What’s happened to close off this vast area of human enterprise from the majority? Dress codes haven’t helped: a laborer in Shakespeare’s day showed up at the theater in the clothes he wore every day; today, we often feel that we’re expected to dress up to go see “A Midsummer Night’s Dream” or hear “Turandot”. Ticket prices also are a strain on many budgets: many concert halls are expensive and ornate monuments to money rather than simply places where people can gather to be entertained.
But that being the case, why don’t we just stay home and watch these things on television? We can wear our pajamas if we like, and eat popcorn — no one will care.
Personally I believe that a great deal of art — by which I mean great books and movies as well as opera, plays, and music generally, as well as visual art — has been subjected to what I call “the Tuxedo Effect”: People wear tuxedos not because they are sensible, or comfortable, or even attractive on a lot of people, but because they can afford to: the tuxedo separates the guy with the Mercedes from the guy parking it for him. We like to be able to distinguish ourselves from the people below us on the social ladder, and creating a costume or a custom that excludes “the others” makes it easier for us to define and reinforce our status. The process works the other way, too: we look at those people “above” us in society’s reckoning — the ones with bigger houses, more money, nicer cars, more expensive educations — and we look for ways to laugh at them, to be able to look at the differences and say: “So what? I don’t care about that, anyway.”
By the same token, of course, the self-styled intellectual often cuts himself off from a great deal of human expression simply because he feels that it is somehow beneath his dignity: this is the person who refused to watch the plays of Kit Marlowe in his day or to listen to the music of Bessie Smith in hers, because they just weren’t sufficiently “highbrow”. When George Gershwin’s opera “Porgy and Bess” first premiered, many critics considered its themes and characters too working-class for “real” opera.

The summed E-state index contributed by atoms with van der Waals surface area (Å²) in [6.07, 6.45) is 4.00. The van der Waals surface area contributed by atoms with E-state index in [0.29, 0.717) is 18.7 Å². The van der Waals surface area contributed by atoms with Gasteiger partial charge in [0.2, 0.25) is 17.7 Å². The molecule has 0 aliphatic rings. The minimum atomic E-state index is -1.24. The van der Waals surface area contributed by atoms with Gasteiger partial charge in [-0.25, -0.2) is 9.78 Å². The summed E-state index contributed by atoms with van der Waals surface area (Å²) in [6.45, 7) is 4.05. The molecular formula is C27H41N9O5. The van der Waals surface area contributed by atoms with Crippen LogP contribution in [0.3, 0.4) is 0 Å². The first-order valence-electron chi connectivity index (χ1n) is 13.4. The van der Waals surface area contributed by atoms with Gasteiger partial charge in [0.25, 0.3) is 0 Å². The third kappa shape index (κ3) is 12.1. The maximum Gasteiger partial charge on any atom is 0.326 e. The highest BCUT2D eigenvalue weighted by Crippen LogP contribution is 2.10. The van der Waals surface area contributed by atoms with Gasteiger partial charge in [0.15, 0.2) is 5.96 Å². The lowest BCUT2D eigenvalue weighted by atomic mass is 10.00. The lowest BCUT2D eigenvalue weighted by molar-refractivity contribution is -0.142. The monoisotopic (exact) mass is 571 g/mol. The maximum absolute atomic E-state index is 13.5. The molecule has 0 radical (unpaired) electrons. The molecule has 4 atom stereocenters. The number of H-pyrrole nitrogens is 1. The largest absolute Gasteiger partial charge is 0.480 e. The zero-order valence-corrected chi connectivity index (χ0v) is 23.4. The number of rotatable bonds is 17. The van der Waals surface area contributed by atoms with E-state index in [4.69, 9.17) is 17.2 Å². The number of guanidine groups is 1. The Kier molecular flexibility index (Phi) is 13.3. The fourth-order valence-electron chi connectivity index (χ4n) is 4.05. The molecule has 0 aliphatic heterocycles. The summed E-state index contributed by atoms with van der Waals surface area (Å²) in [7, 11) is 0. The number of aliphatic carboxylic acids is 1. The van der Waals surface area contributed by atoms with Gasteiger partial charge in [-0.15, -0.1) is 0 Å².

In the end, unfortunately, we all lose: the arts become an “elite” entertainment, and we elevate the work of the playwright or composer to some sort of intellectual pedestal, accessible only to the cognoscenti, the educated few. The soldiers and gravediggers, the cleaning ladies and the farmers and the grocers, the people just like the people who populate those plays, are excluded — and, more sadly, exclude themselves — from an art form that was invented for them, and about them, and often by individuals very much like them.
So, why not give it a try? Let your guard down for a moment and listen to a little bit of something different, something you’re not used to hearing, something that maybe you always thought was over your head: it’s not, you know. Watch a recording of “As You Lke It” or “The Duchess of Malfi” or “Sweet Bird of Youth”. Maybe even go down to your local community theater or college drama class and see the real thing.
If you ever thrilled to Elmer Fudd singing “Kill the Wabbit” in the classic Bugs Bunny cartoon “What’s Opera Doc?”, then Wagner’s “The Valkyrie” is waiting for you out there somewhere. If you paid a buck back in the day to go to the movies and see Anne Francis frolicking with Robby the Robot and an only slightly less mechanical Leslie Nielsen in “Forbidden Planet”, look up Shakespeare’s “The Tempest”.
You might just be surprised at how high your brow can go.